So while it may be better for the team on the field, saying goodbye to Altidore like this could cause ripples within the TFC dressing room and TFC fanbase, which is the last thing that the team wants or needs with the way things have gone early on this season and why Curtis and President Bill Manning are approaching this situation carefully and delicately.

There’s a real chance here that Altidore may have played his last game in a Toronto FC uniform. The first MLS transfer window closed Tuesday night and will re-open on July 7. We’ll likely get an answer, or at the very least, a sense of the direction the club will be heading in before then, but regardless of the outcome, regardless of how it may benefit Toronto FC long-term, as Mitchell Tierney candidly illustrated, what a shame it would be for another club legend to go out on another unfortunate and controversial note.

He gave us that goal, he gave us other countless iconic moments, heck, he helped save us from the mediocrity that was Toronto FC before his arrival. If May 22, 2021 was indeed the last time that we as fans were able to witness Altidore in a Toronto FC shirt, in spite of how you may feel about him now, it’ll be a sorrowful moment for every supporter that has lived through the highs and lows of this team for the past half-decade or more. The club would not be where it’s at now without the footprint left by Altidore, and I’d go as far as saying soccer in Toronto may not be where it’s at now without the impact of the American striker.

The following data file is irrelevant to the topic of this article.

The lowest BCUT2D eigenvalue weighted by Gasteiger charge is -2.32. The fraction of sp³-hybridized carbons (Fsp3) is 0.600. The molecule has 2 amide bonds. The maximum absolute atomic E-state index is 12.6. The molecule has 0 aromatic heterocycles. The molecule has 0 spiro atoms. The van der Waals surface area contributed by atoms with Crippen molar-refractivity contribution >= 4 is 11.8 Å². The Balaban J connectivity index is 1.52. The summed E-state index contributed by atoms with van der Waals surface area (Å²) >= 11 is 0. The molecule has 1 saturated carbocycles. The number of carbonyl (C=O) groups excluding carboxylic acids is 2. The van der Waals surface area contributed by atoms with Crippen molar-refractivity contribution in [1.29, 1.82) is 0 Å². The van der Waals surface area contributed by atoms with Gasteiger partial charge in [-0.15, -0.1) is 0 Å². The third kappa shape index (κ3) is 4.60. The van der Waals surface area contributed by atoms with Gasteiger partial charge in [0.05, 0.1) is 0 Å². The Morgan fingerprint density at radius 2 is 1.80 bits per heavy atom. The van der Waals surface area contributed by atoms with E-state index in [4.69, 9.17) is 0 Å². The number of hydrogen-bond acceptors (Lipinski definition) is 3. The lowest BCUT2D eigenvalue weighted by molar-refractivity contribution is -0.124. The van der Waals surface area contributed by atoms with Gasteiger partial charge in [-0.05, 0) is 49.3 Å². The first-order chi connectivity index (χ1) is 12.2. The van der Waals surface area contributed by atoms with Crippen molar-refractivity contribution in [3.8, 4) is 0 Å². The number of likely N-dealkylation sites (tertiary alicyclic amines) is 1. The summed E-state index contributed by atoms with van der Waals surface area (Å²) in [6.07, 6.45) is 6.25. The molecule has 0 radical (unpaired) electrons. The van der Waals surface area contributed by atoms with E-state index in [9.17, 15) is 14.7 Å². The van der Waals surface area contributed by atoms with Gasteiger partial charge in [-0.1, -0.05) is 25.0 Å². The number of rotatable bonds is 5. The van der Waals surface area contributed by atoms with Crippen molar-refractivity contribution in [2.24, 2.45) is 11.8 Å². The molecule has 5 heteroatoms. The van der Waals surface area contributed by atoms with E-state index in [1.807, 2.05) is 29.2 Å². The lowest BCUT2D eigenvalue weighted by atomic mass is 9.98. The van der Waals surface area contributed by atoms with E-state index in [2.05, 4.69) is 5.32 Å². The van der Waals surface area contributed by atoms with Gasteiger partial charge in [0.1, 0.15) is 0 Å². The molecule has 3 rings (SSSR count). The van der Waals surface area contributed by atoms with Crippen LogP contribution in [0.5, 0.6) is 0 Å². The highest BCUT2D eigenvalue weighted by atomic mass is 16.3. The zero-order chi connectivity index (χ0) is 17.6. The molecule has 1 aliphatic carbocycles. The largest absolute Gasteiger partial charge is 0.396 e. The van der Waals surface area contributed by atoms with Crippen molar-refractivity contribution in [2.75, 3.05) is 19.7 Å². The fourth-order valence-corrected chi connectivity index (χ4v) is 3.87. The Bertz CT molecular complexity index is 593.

He was that important to this franchise, to this city—a city that he still very much loves and cherishes—which is why if this is indeed the time to say goodbye to Altidore—or whenever that time may be down the road—I can’t wait for that sendoff at BMO Field, in front of the fans that he’s done so much for; what a spectacle that’ll be.

But for now, let’s see how this story unfolds and let’s see what’s next for the TFC legend.